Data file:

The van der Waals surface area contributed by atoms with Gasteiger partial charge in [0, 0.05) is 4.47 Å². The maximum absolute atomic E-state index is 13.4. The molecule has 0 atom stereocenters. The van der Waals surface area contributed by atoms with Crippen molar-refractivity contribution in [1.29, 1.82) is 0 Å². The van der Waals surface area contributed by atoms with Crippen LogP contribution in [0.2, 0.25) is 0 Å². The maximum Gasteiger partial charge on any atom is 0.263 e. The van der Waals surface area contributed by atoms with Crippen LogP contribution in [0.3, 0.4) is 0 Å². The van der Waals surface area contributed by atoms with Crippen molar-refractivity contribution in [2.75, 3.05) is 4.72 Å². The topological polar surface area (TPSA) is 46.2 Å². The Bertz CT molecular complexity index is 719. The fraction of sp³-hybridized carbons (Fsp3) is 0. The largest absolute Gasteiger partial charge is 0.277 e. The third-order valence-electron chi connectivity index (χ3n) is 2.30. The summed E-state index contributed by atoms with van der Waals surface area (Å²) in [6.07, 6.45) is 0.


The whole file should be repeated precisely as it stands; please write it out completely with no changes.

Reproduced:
The van der Waals surface area contributed by atoms with Gasteiger partial charge in [0, 0.05) is 4.47 Å². The maximum absolute atomic E-state index is 13.4. The molecule has 0 atom stereocenters. The van der Waals surface area contributed by atoms with Crippen molar-refractivity contribution in [1.29, 1.82) is 0 Å². The van der Waals surface area contributed by atoms with Crippen LogP contribution in [0.2, 0.25) is 0 Å². The maximum Gasteiger partial charge on any atom is 0.263 e. The van der Waals surface area contributed by atoms with Crippen LogP contribution in [0.3, 0.4) is 0 Å². The van der Waals surface area contributed by atoms with Crippen molar-refractivity contribution in [2.75, 3.05) is 4.72 Å². The topological polar surface area (TPSA) is 46.2 Å². The Bertz CT molecular complexity index is 719. The fraction of sp³-hybridized carbons (Fsp3) is 0. The largest absolute Gasteiger partial charge is 0.277 e. The third-order valence-electron chi connectivity index (χ3n) is 2.30. The summed E-state index contributed by atoms with van der Waals surface area (Å²) in [6.07, 6.45) is 0.